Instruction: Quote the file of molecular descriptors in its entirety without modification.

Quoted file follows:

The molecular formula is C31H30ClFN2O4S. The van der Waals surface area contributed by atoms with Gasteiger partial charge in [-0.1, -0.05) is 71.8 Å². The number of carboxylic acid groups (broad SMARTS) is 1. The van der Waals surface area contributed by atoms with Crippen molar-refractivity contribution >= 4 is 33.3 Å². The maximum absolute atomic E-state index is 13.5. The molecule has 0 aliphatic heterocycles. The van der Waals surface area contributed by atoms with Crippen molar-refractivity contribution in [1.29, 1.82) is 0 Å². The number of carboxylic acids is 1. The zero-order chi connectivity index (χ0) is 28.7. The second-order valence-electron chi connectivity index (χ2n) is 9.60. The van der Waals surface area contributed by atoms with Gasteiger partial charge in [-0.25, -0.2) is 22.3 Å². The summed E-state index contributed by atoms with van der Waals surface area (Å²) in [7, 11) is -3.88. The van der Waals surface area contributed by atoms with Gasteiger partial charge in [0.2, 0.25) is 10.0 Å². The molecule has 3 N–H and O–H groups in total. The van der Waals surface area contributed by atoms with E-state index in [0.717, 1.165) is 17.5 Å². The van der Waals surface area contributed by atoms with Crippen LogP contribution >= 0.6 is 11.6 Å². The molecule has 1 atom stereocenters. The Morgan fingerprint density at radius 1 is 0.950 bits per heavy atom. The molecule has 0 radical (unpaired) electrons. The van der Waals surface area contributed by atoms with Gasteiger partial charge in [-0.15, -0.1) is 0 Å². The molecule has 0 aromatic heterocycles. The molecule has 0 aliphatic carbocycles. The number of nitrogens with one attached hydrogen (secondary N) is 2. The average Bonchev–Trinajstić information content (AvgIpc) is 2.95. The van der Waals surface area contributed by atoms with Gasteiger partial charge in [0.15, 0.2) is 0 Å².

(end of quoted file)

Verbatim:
The molecular formula is C31H30ClFN2O4S. The van der Waals surface area contributed by atoms with Gasteiger partial charge in [-0.1, -0.05) is 71.8 Å². The number of carboxylic acid groups (broad SMARTS) is 1. The van der Waals surface area contributed by atoms with Crippen molar-refractivity contribution >= 4 is 33.3 Å². The maximum absolute atomic E-state index is 13.5. The molecule has 0 aliphatic heterocycles. The van der Waals surface area contributed by atoms with Crippen molar-refractivity contribution in [1.29, 1.82) is 0 Å². The number of carboxylic acids is 1. The zero-order chi connectivity index (χ0) is 28.7. The second-order valence-electron chi connectivity index (χ2n) is 9.60. The van der Waals surface area contributed by atoms with Gasteiger partial charge in [-0.25, -0.2) is 22.3 Å². The summed E-state index contributed by atoms with van der Waals surface area (Å²) in [7, 11) is -3.88. The van der Waals surface area contributed by atoms with Gasteiger partial charge in [0.2, 0.25) is 10.0 Å². The molecule has 3 N–H and O–H groups in total. The van der Waals surface area contributed by atoms with E-state index in [0.717, 1.165) is 17.5 Å². The van der Waals surface area contributed by atoms with Crippen LogP contribution >= 0.6 is 11.6 Å². The molecule has 1 atom stereocenters. The Morgan fingerprint density at radius 1 is 0.950 bits per heavy atom. The molecule has 0 radical (unpaired) electrons. The van der Waals surface area contributed by atoms with Gasteiger partial charge in [-0.15, -0.1) is 0 Å². The molecule has 0 aromatic heterocycles. The molecule has 0 aliphatic carbocycles. The number of nitrogens with one attached hydrogen (secondary N) is 2. The average Bonchev–Trinajstić information content (AvgIpc) is 2.95. The van der Waals surface area contributed by atoms with Gasteiger partial charge in [0.15, 0.2) is 0 Å².